In the recent Texas appellate case of In re Wyatt Field Service Company, the court considered whether a new trial was warranted in connection with two plaintiffs’ serious personal injuries that arose from a refinery accident. At the refinery, crude oil is turned into gasoline. Tar is a byproduct of the process. The tar is broken down into pure carbon by a flexicoker unit. The carbon is called “coke.” The coke is heated and returned as a source of heat for the reactor.
Exxon Mobil performs maintenance on the flexicoker unit every two or three years. As part of the process, the heater has to be cooled down through spray from nozzles. The coke builds up in the nozzles and clogs them. The spray nozzles are replaced with dummy nozzles. The worker must pull the dummy nozzle out, and an Exxon Mobil employee closes the gate valve to keep steam and coke inside. Two employees of LWL, Inc. were removing the dummy nozzles in 2011, when one came out too far and the gate was not shut. Coke and steam were sprayed on them, causing burn injuries.
Later, Exxon Mobil investigated and found that the safety chain was in the wrong location and that Wyatt had reattached the safety chain in a previous maintenance session. The two employees of LWL sued Wyatt and ExxonMobil. ExxonMobil settled, so the trial proceeded only against Wyatt as the defendant.
At trial, the defendant didn’t disagree that the safety chain was improperly installed, that the condition was unreasonably dangerous, or that the plaintiffs hadn’t been warned. However, it disputed that it was the contractor that had replaced the dummy nozzles or safety chains in the previous maintenance session. The plaintiffs argued that Wyatt was solely liable and that Exxon Mobil was not liable and their employer had no responsibility for the accident.
The jury found that Wyatt and LWL were not negligent. The jury found that Exxon Mobil had exercised control over how the work was performed and was negligent. The jury found damages for the plaintiffs, but neither could recover because Wyatt was the only defendant, and it was found not negligent and Exxon Mobil had already settled.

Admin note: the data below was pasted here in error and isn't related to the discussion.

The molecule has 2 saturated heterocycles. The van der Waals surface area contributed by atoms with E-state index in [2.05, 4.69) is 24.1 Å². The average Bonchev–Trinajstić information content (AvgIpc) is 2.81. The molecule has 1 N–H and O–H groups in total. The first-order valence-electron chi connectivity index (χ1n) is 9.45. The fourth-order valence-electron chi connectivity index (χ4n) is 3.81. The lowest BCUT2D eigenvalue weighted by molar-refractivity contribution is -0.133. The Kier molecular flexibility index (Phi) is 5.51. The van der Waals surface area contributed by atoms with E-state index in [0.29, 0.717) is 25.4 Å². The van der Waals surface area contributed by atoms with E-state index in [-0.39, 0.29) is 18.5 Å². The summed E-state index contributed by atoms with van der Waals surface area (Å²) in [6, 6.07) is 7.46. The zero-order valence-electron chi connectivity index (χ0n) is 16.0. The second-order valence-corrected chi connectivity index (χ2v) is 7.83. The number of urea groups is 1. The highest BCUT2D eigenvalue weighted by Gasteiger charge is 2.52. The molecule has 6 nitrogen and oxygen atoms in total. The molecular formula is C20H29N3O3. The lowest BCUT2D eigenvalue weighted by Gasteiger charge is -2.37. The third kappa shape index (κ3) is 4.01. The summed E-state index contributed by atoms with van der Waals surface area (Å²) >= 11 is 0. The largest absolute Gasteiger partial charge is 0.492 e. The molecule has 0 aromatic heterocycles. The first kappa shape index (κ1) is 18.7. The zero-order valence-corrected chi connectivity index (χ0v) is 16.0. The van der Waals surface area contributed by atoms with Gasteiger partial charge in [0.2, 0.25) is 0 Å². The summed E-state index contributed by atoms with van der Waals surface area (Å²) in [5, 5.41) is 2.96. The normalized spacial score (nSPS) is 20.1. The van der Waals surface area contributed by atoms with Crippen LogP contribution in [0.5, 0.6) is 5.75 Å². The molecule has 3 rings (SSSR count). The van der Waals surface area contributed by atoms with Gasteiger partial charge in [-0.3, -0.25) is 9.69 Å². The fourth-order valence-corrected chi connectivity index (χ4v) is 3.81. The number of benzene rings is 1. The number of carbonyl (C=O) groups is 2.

The plaintiffs asked for a new trial, and the judge signed an order for a new trial on the grounds that the jury’s finding that Wyatt was not negligent was against the great weight and preponderance of the evidence and that Wyatt had repeatedly put into evidence information that the injured plaintiffs had received compensation elsewhere.
Wyatt filed a petition for a writ of mandamus to challenge the new trial order. The appellate court explained that in order to get mandamus relief to have the new trial order vacated, Wyatt would have to show an abuse of discretion by the court and no adequate remedy through an appeal. In order to show abuse of discretion, a trial judge must provide a specific reason why a new trial is legally appropriate.
In granting the new trial, the trial court had found that the safety chain was installed incorrectly, it created an unreasonably dangerous condition, Wyatt installed the safety chain incorrectly, and the two plaintiffs weren’t warned and had no reason to know of the danger. The court found that a witness for Exxon Mobil had found that Wyatt did reinstall the dummy nozzles and safety chains in 2008. No other contractor was paid. An expert testified similarly. Even Wyatt’s expert had testified that it was more likely than not that Wyatt had been assigned the job of putting the safety chains back and had done this. There were no documents showing that the safety chains had been moved between the 2008 maintenance and the 2011 accident. The nozzles were located 40 feet up, and there was no reason for others to go look at them unless they were authorized. Wyatt argued that if Exxon Mobil employees were property trained, they would have seen the improper installation and could have stopped work until the safety chains were correctly placed.
Among other things, the appellate court found that the jury could have interpreted the evidence differently, giving greater weight to the evidence that favored Wyatt. It vacated the order for a new trial and ordered the trial court to render judgment on the jury’s verdict in favor of Wyatt.
If you are hurt in an accident at a refinery or in an oilfield, it’s important to retain attorneys who understand the oil and gas business and who have experience in these challenging cases. The experienced San Antonio oil and gas accident attorneys at Carabin Shaw may be able to help. Call our office for more information at 1-800-862-1260.